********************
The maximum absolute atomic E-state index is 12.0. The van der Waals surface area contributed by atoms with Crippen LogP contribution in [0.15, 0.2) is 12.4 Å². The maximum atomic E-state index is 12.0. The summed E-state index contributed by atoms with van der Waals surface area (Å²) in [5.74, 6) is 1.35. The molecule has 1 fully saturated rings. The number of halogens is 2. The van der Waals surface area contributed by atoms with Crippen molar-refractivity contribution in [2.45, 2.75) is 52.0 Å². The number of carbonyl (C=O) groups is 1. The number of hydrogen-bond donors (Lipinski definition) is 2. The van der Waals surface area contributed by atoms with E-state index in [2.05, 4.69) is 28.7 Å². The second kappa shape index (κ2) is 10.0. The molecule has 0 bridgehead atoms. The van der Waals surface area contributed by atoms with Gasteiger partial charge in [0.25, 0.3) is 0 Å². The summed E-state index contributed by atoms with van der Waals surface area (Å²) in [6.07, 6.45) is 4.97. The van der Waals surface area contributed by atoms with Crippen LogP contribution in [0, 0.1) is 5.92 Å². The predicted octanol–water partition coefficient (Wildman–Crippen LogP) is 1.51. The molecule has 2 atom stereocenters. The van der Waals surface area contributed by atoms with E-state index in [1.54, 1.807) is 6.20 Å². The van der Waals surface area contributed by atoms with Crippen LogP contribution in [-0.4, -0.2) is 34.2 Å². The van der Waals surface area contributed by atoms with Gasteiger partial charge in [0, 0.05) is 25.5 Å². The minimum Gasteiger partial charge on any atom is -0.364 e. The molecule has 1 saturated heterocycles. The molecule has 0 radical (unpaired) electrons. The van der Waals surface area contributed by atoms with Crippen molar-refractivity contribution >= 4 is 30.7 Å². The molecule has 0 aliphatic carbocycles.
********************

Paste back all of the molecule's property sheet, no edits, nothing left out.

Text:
The maximum absolute atomic E-state index is 12.0. The van der Waals surface area contributed by atoms with Crippen LogP contribution in [0.15, 0.2) is 12.4 Å². The maximum atomic E-state index is 12.0. The summed E-state index contributed by atoms with van der Waals surface area (Å²) in [5.74, 6) is 1.35. The molecule has 1 fully saturated rings. The number of halogens is 2. The van der Waals surface area contributed by atoms with Crippen molar-refractivity contribution in [2.45, 2.75) is 52.0 Å². The number of carbonyl (C=O) groups is 1. The number of hydrogen-bond donors (Lipinski definition) is 2. The van der Waals surface area contributed by atoms with E-state index in [2.05, 4.69) is 28.7 Å². The second kappa shape index (κ2) is 10.0. The molecule has 0 bridgehead atoms. The van der Waals surface area contributed by atoms with Gasteiger partial charge in [0.25, 0.3) is 0 Å². The summed E-state index contributed by atoms with van der Waals surface area (Å²) in [6.07, 6.45) is 4.97. The van der Waals surface area contributed by atoms with Crippen LogP contribution in [0, 0.1) is 5.92 Å². The predicted octanol–water partition coefficient (Wildman–Crippen LogP) is 1.51. The molecule has 2 atom stereocenters. The van der Waals surface area contributed by atoms with E-state index in [1.54, 1.807) is 6.20 Å². The van der Waals surface area contributed by atoms with Crippen LogP contribution in [-0.4, -0.2) is 34.2 Å². The van der Waals surface area contributed by atoms with Gasteiger partial charge in [0, 0.05) is 25.5 Å². The minimum Gasteiger partial charge on any atom is -0.364 e. The molecule has 1 saturated heterocycles. The molecule has 0 radical (unpaired) electrons. The van der Waals surface area contributed by atoms with Crippen molar-refractivity contribution >= 4 is 30.7 Å². The molecule has 0 aliphatic carbocycles.